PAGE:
Studies commissioned by OP-TEC in 2009 and 2012 (Hull, Illick, & Ruggiere, 2009, 2012) reveal that the photonics technician workforce is predominately white and male. Although the studies reflect significant increases in gender and ethnic diversity over the periods of study, the results show there is still much work to be done, especially in gender diversity.
- 61% of the employed photonics technicians are white; 14% are Hispanic; 4% are Black/African American; 18% are Asian & 3% are categorized as “other.”
- Only 19% of employed photonics technicians are female.
While minority photonics workers exceed the national average (NSF, 2013) for the U.S. science and engineering workforce (approximately 39% vs. 28%), women as photonics technicians are falling behind (19% vs. 27%).
The 2012 OP-TEC study also indicates that U.S. employers need an estimated 1,500 new photonics technicians. 80% of responding employers indicated a need for additional photonics technicians and over half of the survey respondents (employers) would prefer to hire technicians with associate degrees. Currently, U.S. two-year degree programs in photonics and optics are estimated to only be producing approximately 280-300 new graduates per year. Clearly, we are not recruiting and retaining enough photonics students in our colleges, and a significant growth of female students would not only improve the gender balance, but would also provide more photonics technicians to satisfy employer demand for new workers.
So, how can colleges recruit more women and minorities into photonics technician programs? We have searched for resources to address short-term and long-term strategies. Short-term (immediate) strategies involve efforts in high school and college to encourage and motivate women to enter and succeed in science and technology programs. Longer-term strategies include activities for elementary and middle school girls to develop and nurture their interest and abilities in science and technology.
OP-TEC is also currently collaborating with its partners to identify best practices for the recruitment and retention of female and minority students into technician education programs.
The Resource Links provided below have been identified through these ongoing research processes. OP-TEC will continue to expand its diversity efforts and will be updating this page as new resources are identified and/or produced.
If you would like to suggest a resource for inclusion on our page, please contact us!
Diversity Efforts – Resource Links:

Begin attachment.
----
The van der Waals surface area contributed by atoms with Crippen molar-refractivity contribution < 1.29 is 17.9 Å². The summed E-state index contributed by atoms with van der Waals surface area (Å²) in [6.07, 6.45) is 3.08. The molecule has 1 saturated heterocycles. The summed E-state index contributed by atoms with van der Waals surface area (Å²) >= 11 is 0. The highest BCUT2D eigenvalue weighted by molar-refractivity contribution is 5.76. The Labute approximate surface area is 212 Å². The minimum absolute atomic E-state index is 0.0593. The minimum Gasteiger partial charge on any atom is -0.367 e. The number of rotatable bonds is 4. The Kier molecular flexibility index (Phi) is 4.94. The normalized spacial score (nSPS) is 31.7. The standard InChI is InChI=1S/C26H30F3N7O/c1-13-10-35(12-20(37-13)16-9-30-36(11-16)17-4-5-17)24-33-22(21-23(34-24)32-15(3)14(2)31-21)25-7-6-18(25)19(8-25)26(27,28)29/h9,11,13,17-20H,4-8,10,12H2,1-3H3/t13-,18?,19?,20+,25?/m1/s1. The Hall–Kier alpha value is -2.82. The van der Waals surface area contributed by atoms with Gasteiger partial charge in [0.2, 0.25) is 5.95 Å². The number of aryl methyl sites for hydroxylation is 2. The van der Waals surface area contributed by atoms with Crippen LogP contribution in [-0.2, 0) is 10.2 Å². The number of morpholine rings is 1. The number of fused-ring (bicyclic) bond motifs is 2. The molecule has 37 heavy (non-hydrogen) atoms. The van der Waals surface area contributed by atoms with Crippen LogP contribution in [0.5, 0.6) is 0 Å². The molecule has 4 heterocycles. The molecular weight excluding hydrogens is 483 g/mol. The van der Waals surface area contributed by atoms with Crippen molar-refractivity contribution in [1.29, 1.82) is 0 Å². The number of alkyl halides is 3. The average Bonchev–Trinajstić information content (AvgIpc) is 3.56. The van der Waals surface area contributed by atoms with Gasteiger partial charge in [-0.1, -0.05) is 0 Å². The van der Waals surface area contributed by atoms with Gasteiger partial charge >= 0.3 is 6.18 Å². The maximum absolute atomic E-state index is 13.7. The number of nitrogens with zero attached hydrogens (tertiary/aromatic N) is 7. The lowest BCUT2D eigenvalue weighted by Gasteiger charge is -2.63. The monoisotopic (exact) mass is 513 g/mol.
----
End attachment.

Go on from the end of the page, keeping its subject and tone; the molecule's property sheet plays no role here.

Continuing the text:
Institute for Women in Trades, Technology & Science (IWITTS)
IWITTS mission is to provide training, e-strategies, publications and technical assistance nationally to the education system and employers to integrate women into technology and law enforcement careers in which they are underrepresented. IWITTS offers 2-day National WomenTech Train the Trainer Educators Workshops and webinars that present proven recruitment and retention strategies and the latest research findings.
Collaborative for Gender Equity
Partnership between staff at CORD (www.cord.org) and Moraine Valley Community College’s Center for Systems Security and Information Assurance (www.cssia.org). This program is designed to dispel myths about girls’ abilities in science and technology, provide the tools for mentoring programs to take root, disseminate information about high-tech careers and the coursework needed to succeed in them, and foster the development of a classroom culture conducive to gender equity.
Optical Society of America (OSA)
Resources available for students, parents and educators, plus classroom materials and resource links! Click here to visit OSA Foundation’s Youth Education Resources page.
Minorities and Women in OSA
The Minorities and Women in OSA is an important networking resource dedicated to providing OSA member communities with focused educational and networking opportunities, career support, and grant information. Profiles of female OSA fellows and interviews with up-and-coming women in optics. The website also has a great “New & Resources” page.
OSA’s online job postings, consultant resume bank, and career resources.
Lighten Up! Resource Guide for Girls ages 11-15 (OSA Foundation & Girl Scouts)
Joint project between Girl Scouts & OSA Foundation. Guides available for free download!
Optics for Kids:
A website devoted to optics – just for kids! Information for students and parents as well! Check out the “Optics Celebs” page for a great collection of bios on optics professionals and their careers.
SPIE Women in Optics
Promotes personal and professional growth for women through community building, networking opportunities and encouraging young women to choose optics as a career. Be sure and check out their career videos and their new Women in Optics 2013-2014 Monthly Planner!
SPIE – Free Videos & CDs:
SPIE has developed some great videos and CDs to help with photonics education outreach and career awareness efforts.
SPIE – Free Posters:
SPIE offers free public awareness career posters including Women in Optics – Imagine!
SPIE – Hands-On Optics Activities:
Optics activities for middle school students intended for afterschool and Saturday programs.
National Science Foundation. (2013). Women, Minorities, and Persons With Disabilities in Science and Engineering. NSF Division of Science Resources, NSF 13-304 Arlington, VA.
Hull D.M., Illich, P., & Ruggiere, P. (2009). Photonics Technician Employment in the United States: An Industry Survey of Current and Future Demand in 2009 for Education and Training Programs. Waco, TX: OP-TEC.
Illich, P., Hull, D.M., & Ruggier, P. (2012). Industry Demand for Two-Year College Graduates in Optics and Photonics Technology: An Industry Survey of Current and Future Demand for Two-Year Degreed Photonics Technicians. Waco, TX: UCF/OP-TEC.